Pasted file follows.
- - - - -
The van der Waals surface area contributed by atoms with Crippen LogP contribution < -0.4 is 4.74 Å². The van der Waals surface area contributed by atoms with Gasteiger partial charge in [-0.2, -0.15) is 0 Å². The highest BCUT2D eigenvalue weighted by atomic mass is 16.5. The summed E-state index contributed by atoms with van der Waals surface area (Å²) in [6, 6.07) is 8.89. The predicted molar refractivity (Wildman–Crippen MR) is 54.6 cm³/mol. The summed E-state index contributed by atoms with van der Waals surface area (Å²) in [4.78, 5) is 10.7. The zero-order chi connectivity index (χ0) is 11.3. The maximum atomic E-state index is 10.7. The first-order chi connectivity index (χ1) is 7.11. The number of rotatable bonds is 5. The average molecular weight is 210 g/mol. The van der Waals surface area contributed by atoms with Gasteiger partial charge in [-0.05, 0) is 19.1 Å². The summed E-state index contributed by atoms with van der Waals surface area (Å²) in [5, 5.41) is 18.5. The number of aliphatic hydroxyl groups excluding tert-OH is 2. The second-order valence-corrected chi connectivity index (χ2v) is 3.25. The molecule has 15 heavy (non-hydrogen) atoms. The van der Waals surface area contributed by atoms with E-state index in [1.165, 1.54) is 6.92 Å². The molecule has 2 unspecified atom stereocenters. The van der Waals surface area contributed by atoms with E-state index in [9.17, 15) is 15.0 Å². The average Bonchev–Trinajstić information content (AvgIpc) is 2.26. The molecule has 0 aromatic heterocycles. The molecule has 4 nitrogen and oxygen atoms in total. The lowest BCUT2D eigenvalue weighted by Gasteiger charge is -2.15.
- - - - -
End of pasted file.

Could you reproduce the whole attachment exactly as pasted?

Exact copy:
The van der Waals surface area contributed by atoms with Crippen LogP contribution < -0.4 is 4.74 Å². The van der Waals surface area contributed by atoms with Gasteiger partial charge in [-0.2, -0.15) is 0 Å². The highest BCUT2D eigenvalue weighted by atomic mass is 16.5. The summed E-state index contributed by atoms with van der Waals surface area (Å²) in [6, 6.07) is 8.89. The predicted molar refractivity (Wildman–Crippen MR) is 54.6 cm³/mol. The summed E-state index contributed by atoms with van der Waals surface area (Å²) in [4.78, 5) is 10.7. The zero-order chi connectivity index (χ0) is 11.3. The maximum atomic E-state index is 10.7. The first-order chi connectivity index (χ1) is 7.11. The number of rotatable bonds is 5. The average molecular weight is 210 g/mol. The van der Waals surface area contributed by atoms with Gasteiger partial charge in [-0.05, 0) is 19.1 Å². The summed E-state index contributed by atoms with van der Waals surface area (Å²) in [5, 5.41) is 18.5. The number of aliphatic hydroxyl groups excluding tert-OH is 2. The second-order valence-corrected chi connectivity index (χ2v) is 3.25. The molecule has 15 heavy (non-hydrogen) atoms. The van der Waals surface area contributed by atoms with E-state index in [1.165, 1.54) is 6.92 Å². The molecule has 2 unspecified atom stereocenters. The van der Waals surface area contributed by atoms with E-state index in [9.17, 15) is 15.0 Å². The average Bonchev–Trinajstić information content (AvgIpc) is 2.26. The molecule has 0 aromatic heterocycles. The molecule has 4 nitrogen and oxygen atoms in total. The lowest BCUT2D eigenvalue weighted by Gasteiger charge is -2.15.